Angola-based American music researcher Michael Smith, names Yola Semedo, an award-winning female artist who fuses the semba and kizomba genres, “the Angolan Queen of Soul.” The complexities of the city’s music scene do not end with semba and its successors. Musical producer Precilia Mbemba observes that Angolan hip hop is an important component to Angolan culture, noting that the youth-led protests of 2011 would not have happened if it weren’t for Angolan hip hop music.
Mbemba adds that artist Ikonoclasta has played a leading role in today’s Angolan hip hop music scene and has been exceptional at it. Luaty Beirao, whose stage name is Ikonoclasta, is a hip hop artist and activist who was part of the ‘Angola 15,’ a group of artists who were arrested for their opposition to the current political regime.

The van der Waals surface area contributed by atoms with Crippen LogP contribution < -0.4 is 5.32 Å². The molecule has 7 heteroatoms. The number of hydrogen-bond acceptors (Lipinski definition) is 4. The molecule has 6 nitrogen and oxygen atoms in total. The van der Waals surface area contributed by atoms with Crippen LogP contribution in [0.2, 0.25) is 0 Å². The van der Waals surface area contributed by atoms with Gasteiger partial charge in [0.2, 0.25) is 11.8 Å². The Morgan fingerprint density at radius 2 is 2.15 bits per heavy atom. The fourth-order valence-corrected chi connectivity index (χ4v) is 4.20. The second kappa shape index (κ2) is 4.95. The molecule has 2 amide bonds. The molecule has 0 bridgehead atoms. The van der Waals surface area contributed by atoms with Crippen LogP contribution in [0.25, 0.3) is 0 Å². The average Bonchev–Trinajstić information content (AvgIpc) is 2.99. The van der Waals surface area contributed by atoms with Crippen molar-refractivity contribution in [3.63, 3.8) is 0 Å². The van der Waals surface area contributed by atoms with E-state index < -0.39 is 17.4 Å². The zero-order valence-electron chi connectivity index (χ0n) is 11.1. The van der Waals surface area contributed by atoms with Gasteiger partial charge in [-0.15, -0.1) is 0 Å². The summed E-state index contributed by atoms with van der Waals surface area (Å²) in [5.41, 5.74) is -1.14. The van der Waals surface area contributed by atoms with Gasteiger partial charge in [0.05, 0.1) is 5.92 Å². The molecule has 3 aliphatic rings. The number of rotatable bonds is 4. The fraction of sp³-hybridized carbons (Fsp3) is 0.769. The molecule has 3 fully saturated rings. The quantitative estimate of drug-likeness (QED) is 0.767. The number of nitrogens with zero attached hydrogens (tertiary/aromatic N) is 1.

A new wave of artists like Toty Sa’Med have taken it upon themselves to preserve Angola’s rich musical history. Sa’Med recently released an extended play recording called Ingombota in which he recreates old semba classics. He says his goal is to recover young people’s pride in old songs and get them to sing and record them, often by sampling and making new versions of these old classics.
With artists like Sa’Med, who recorded his album with producer Kalaf Epalanga, it is certain that Angola’s music is here to stay.
“Angola somehow lost the connection with the old way of making and thinking music, and I hope I start a new movement of preservation and pride of the old Angolan music, because we can’t know ourselves today if we don’t know where we come from,” says Sa’Med.